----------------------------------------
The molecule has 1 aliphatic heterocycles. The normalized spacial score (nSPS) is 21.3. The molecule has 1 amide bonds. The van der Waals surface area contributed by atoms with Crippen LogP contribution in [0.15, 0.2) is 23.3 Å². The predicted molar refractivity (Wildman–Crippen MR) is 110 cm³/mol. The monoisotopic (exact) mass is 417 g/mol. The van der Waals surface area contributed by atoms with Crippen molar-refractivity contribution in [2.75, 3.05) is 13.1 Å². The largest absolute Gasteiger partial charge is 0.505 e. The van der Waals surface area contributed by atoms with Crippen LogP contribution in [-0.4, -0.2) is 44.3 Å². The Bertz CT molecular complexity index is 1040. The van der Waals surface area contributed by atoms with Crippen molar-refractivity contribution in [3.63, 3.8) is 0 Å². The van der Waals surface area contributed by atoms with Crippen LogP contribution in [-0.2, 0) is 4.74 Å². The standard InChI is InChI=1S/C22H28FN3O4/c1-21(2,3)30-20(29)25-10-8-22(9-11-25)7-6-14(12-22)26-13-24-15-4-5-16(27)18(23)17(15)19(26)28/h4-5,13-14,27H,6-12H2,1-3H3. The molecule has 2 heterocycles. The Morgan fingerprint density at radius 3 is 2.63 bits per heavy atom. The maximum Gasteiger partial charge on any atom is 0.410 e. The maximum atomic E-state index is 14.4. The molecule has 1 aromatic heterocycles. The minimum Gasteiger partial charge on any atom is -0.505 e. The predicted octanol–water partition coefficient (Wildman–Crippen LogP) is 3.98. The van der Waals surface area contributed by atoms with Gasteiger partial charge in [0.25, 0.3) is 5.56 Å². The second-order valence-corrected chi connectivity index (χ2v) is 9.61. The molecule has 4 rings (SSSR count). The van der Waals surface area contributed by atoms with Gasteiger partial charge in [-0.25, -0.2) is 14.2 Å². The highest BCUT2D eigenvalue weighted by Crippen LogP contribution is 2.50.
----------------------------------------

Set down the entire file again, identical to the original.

The molecule has 1 aliphatic heterocycles. The normalized spacial score (nSPS) is 21.3. The molecule has 1 amide bonds. The van der Waals surface area contributed by atoms with Crippen LogP contribution in [0.15, 0.2) is 23.3 Å². The predicted molar refractivity (Wildman–Crippen MR) is 110 cm³/mol. The monoisotopic (exact) mass is 417 g/mol. The van der Waals surface area contributed by atoms with Crippen molar-refractivity contribution in [2.75, 3.05) is 13.1 Å². The largest absolute Gasteiger partial charge is 0.505 e. The van der Waals surface area contributed by atoms with Crippen LogP contribution in [-0.4, -0.2) is 44.3 Å². The Bertz CT molecular complexity index is 1040. The van der Waals surface area contributed by atoms with Crippen molar-refractivity contribution in [3.63, 3.8) is 0 Å². The van der Waals surface area contributed by atoms with Crippen LogP contribution in [-0.2, 0) is 4.74 Å². The standard InChI is InChI=1S/C22H28FN3O4/c1-21(2,3)30-20(29)25-10-8-22(9-11-25)7-6-14(12-22)26-13-24-15-4-5-16(27)18(23)17(15)19(26)28/h4-5,13-14,27H,6-12H2,1-3H3. The molecule has 2 heterocycles. The Morgan fingerprint density at radius 3 is 2.63 bits per heavy atom. The maximum Gasteiger partial charge on any atom is 0.410 e. The maximum atomic E-state index is 14.4. The molecule has 1 aromatic heterocycles. The minimum Gasteiger partial charge on any atom is -0.505 e. The predicted octanol–water partition coefficient (Wildman–Crippen LogP) is 3.98. The van der Waals surface area contributed by atoms with Gasteiger partial charge in [0.25, 0.3) is 5.56 Å². The second-order valence-corrected chi connectivity index (χ2v) is 9.61. The molecule has 4 rings (SSSR count). The van der Waals surface area contributed by atoms with Gasteiger partial charge in [-0.25, -0.2) is 14.2 Å². The highest BCUT2D eigenvalue weighted by Crippen LogP contribution is 2.50.